The studio or workshop of a craftsman often tantalizing in the details of tools and equipment. Cobden-Sanderson and Anne, his wife (he also took her surname, unusual for the time) work in a domestic interior, an English parlor. There are not many tools or much equipment pictured, a chest of drawers on the left, perhaps for storage, a two-rod nipping press with typically English ball ends on the handle. I think this is sitting on a woodworking bench with a leg vice, not a lying press: only one wood screw handle is visible. Reportedly, Cobden-Sanderson was also quite interested in wood carving around this time. Anne sits in the corner next to the fireplace sewing on a frame that is resting on a small table. It appears a paste pot sits on a stool, next to some books stored on their fore edge (!) on a bookshelf. Other tools and tennis (or squash?) rackets hang on the wall. Cobden Sanderson sits on a high workbench, wearing a very long work apron. Just behind him is a freestanding gas finishing stove. On his right is another sewing frame, with a dedicated stool. The central placement of the finishing stove reflects his emphasis on tooling, which was considered the creative aspect of bookbinding at the time.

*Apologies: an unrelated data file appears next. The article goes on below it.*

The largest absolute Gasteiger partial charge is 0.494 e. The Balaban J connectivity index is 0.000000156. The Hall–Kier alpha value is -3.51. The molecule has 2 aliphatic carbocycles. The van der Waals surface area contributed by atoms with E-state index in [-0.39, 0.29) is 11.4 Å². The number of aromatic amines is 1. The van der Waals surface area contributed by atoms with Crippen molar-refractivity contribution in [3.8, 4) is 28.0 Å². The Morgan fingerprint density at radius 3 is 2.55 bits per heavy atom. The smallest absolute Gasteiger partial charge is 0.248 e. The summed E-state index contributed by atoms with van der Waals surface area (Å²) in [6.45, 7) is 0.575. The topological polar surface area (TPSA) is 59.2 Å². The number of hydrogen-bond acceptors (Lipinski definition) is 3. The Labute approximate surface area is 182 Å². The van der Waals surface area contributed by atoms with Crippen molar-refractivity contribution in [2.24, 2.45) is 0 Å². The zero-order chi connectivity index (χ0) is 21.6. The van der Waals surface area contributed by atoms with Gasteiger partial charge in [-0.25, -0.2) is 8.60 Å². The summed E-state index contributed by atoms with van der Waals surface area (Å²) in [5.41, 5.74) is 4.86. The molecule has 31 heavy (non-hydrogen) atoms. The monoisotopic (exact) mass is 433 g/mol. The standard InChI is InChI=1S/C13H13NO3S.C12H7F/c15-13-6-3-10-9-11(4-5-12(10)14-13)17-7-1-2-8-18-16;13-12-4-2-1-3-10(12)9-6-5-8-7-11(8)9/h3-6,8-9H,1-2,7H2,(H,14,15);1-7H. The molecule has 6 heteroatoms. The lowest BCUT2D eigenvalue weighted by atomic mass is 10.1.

Cobden-Sanderson, and the arts and crafts movement in general, tried to wrestle bookbinding away from machines, and machine like hand-work as practiced by the large trade binderies of the day. His workshop suggests a smaller, more intimate surrounding is a way to accomplish this, a return to an idealized medieval past. In Cobden-Sanderson’s workshop, craft is integrated into the life of the craftsman, the workshop and the home united.


The  top illustration is after a photograph reproduced in Marianne Tidcombe The Bookbindings of T.J. Cobden-Sanderson: A Study of His Work, 1884-93, London: The British Library, 1984. In the case of this image, there is little doubt that it accurately describes his workplace.